Here are two of my favorites:
Erich Fromm is one of my favorite philosopher/psychologists. He wrote this fantastic paper called "On Disobedience," in which he explains why disobeying authority is sometimes the truest form of doing what is right. If you Google erich fromm on disobedience (I'm too lazy to capitalize sometimes, and Google doesn't care) you get a list of sites that list, quote, or talk about the paper. But say that's not what I want. I want to see if the paper itself is online.
The trick is to put quote around a short phrase from the paper itself exactly, including any punctuation. (Personally, I try to avoid using punctuation, but if there is any, you must use it exactly.) Now, I'm geeky enough to know the first couple of lines of the paper by heart, so I put a phrase in quotes beside my original search. Now my search query looks like this:
Now I'm only getting sources that include that exact phrase. Unfortunately, it's a quotable quote, so what I ended up with is a bunch of websites that sell bad term papers to students.
So I need to pick a more obscure phrase from the paper. I get out the handy-dandy book that contains the paper and search
Bingo. Now I have a Google Books result.
But that's still not good enough. So I'm going to pick an even more obscure phrase that's less likely to be someone's quotable quote. So I pick something that really captures the style of Fromm's writing but isn't likely to be quoted anywhere but in the actual article:
"my conviction and my judgment, if authentically mine, are part of me"
Now I have three results, including a web-based copy of the article. Ta-da! You can read it here.
From time to time I Google my name. (Come on, admit it, you do it too.) My excuse is that sometimes when I work with journalists, they don't tell me they're using a quote I gave them. And sometimes Google Alerts don't catch those articles when they're posted online. So I Google myself in search of them so I can print them for my expert portfolio.
Until the internet age, I thought I had a unique name. Turns out there are other people out there named Carolyn Kaufman. (Humph.)
If you search my name, my information pops up to the top (ha! take that, other Carolyn Kaufmans!), but it turns out that there's also a Carolyn Kaufman who's a former professor and the CEO of a corporation, another who's an RN, and another in Orange County who says she has "Indigo Children" -- kids who have special powers to see the future. (Holy oh noes. What will this do to my professional credibility?) There are a few others out there, too, mostly Twitter and Facebook links and marriage announcements. There's a Carolyn J. Kaufman (not me), a Carolyn C. Kaufman (not me), and a Carolyn A. Kaufman (also not me). Which leaves me a lot to sort through.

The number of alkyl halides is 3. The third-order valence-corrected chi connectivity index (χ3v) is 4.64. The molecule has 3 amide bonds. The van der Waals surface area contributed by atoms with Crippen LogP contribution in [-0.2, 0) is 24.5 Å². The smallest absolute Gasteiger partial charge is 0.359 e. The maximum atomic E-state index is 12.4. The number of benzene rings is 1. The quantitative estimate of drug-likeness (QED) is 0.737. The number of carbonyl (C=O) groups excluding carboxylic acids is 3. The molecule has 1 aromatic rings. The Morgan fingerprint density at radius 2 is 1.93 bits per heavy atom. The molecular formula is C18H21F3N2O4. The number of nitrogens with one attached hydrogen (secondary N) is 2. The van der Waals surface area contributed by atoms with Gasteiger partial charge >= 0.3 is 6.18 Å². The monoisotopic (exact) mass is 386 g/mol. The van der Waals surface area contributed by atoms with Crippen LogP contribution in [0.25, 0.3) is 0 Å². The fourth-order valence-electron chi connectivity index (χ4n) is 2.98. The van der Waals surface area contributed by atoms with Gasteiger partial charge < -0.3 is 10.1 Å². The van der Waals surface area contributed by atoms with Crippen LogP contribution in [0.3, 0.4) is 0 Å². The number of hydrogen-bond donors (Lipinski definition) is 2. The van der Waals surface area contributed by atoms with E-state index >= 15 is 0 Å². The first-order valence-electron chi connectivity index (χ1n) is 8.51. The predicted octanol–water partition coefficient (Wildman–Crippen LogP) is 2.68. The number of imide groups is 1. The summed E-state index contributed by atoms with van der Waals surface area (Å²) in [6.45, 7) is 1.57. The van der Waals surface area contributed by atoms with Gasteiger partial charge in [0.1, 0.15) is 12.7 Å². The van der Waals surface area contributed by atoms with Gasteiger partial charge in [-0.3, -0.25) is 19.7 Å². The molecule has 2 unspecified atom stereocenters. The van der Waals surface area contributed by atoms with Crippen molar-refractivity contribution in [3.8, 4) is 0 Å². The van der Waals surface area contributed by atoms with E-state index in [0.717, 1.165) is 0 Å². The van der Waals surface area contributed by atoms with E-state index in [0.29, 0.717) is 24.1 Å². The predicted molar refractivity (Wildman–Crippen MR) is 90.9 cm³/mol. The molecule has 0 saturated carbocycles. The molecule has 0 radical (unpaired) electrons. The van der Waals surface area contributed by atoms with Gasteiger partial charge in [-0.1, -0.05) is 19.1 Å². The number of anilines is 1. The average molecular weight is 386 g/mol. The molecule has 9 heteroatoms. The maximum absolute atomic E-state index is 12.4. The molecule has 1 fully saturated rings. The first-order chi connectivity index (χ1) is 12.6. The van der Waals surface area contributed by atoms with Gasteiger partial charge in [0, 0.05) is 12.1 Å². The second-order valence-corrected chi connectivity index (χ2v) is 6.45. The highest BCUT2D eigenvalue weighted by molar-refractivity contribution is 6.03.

So the first thing I'm going to do is make my name into a phrase search to exclude any results with middle initials, because I don't usually use mine: "carolyn kaufman"
Then I'm going to start excluding phrases. In other words, I'm going to tell Google not to give me search results if they include this term or word. So to remove all the Indigo Children listings, I type a minus sign in front of the word I want to avoid:
"carolyn kaufman" -indigo
Fantastic, now all the Indigo Children listings are gone, but let's say I want to exclude all those other CKs I mentioned, too? Well, I just keep excluding terms:
"carolyn kaufman" -indigo -ceo -rn
That search leaves me with a Google search page that includes only one listing that isn't about me. I'm pretty happy with that. But let's say you're even picker. So I note that the other CK in the list of my results is from California, so I just add that to my list of exclusions:
"carolyn kaufman" -indigo -ceo -rn -ca
And so on. I can also make things more specific by including my unique credentials. For example, I have a doctorate in clinical psychology, a Psy.D., so I can add that (note that I am adding it, not excluding it, so there is no minus before the psyd):
"carolyn kaufman" psyd -indigo -ceo -rn -ca
Ooh, now we're really getting somewhere.
If you're name-searching someone, you should also use common variations of their name. If you're looking for a Dave, for example, also try searching with the name David. If you're searching for a John, also try Jonathan, Johnny, and Jon.
Congratulations, you are now a Google Search Ninja!
Dr. Carolyn Kaufman is a clinical psychologist and professor residing in Columbus, Ohio. A published writer, she runs Archetype Writing: Psychology for Fiction Writers and an associated blog. She is often quoted by the media as an expert resource.
Have a psychology/writing question? Send it to me (using my email address to the right) and you may see it answered on the QueryTracker.net Blog!